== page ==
Executive Director Reports

The word President Obama left out

Along with tens of millions of other viewers, I watched President Obama declare that building the middle class would be the focus of his second term as president. His priorities are right, but he’ll find it hard to achieve them without strengthening one critical thing he neglected to mention: Unions.

Throughout his State of the Union message, the president emphasized the importance of education, from his call to make preschool programs universal, as they already are in Oklahoma and Georgia, to his insistence that higher education be made more affordable.

Certainly no one can dispute that college graduates’ prospects for greater income are much better than someone with a high school degree.

And statistics demonstrate that preschool programs, particularly for children from low-income families who have neither the time nor money to provide educational nourishment, reap dividends. It’s hard to imagine that Georgia and Oklahoma, hardly bastions of liberal government, would make the investment in these programs if there wasn’t a demonstrable payoff.

However, what the president didn’t say is that over the past three or four decades – despite the fact that more people are graduating from college, and despite the fact that more kids are enrolled in early childhood programs – the real incomes and real purchasing power of the middle class have either stagnated or actually declined, depending on the year one uses as a benchmark.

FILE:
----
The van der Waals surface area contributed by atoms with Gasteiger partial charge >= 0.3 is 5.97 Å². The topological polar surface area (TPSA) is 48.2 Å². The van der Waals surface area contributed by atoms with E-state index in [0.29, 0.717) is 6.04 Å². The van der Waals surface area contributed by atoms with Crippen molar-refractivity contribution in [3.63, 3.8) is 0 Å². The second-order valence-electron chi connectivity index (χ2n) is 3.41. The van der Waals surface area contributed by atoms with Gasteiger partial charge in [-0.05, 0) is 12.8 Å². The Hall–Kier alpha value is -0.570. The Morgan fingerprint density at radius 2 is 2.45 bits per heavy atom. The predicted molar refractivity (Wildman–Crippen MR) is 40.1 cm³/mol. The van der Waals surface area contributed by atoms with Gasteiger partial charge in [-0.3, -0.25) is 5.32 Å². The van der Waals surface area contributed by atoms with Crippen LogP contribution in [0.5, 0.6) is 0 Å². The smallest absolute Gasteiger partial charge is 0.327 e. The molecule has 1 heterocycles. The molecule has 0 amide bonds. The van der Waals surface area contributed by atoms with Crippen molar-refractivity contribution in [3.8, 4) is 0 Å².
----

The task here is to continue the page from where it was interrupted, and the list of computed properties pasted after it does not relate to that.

If education alone were the answer to building a bigger and stronger middle class, we should see people moving up out of poverty, not falling back into it, as the country makes educational advances. Clearly that has not happened.

Economists tell us that education contributes to productivity and that increased productivity leads to expanded wealth. Over the past few years U.S. productivity has grown, but the wealth it has produced, unlike in the 1960s and 1970s, has not been widely shared.

An increasing share of the bounty that is produced goes to corporate CEO’s, big stockholders, and other poobahs who constitute the infamous 1 percent at the top of the income scale. Between 2009 and 2011 earnings for the bottom 99 percent declined by .4 percent while the top one percent saw their incomes soar by 11.2 percent.

Since 1999, the median household income has dropped by 9 percent after accounting for inflation

There are lots of folks with a college education who are unemployed or who are working at jobs that don’t require a college degree. Increasing the supply of those with a higher education in the absence of expanding demand will only serve to further depress the salaries of college grads.

Then, of course, there are millions of jobs vital to our economy that don’t require a higher education and received little mention in the president’s address – non-professional health care workers, employees in the hospitality industry, retail and warehouse workers, truck drivers and hundreds of others.

There was a time when people employed in those industries could support a family, buy a home, own a car, and maybe even take a vacation once in a while. They were part of a thriving middle class.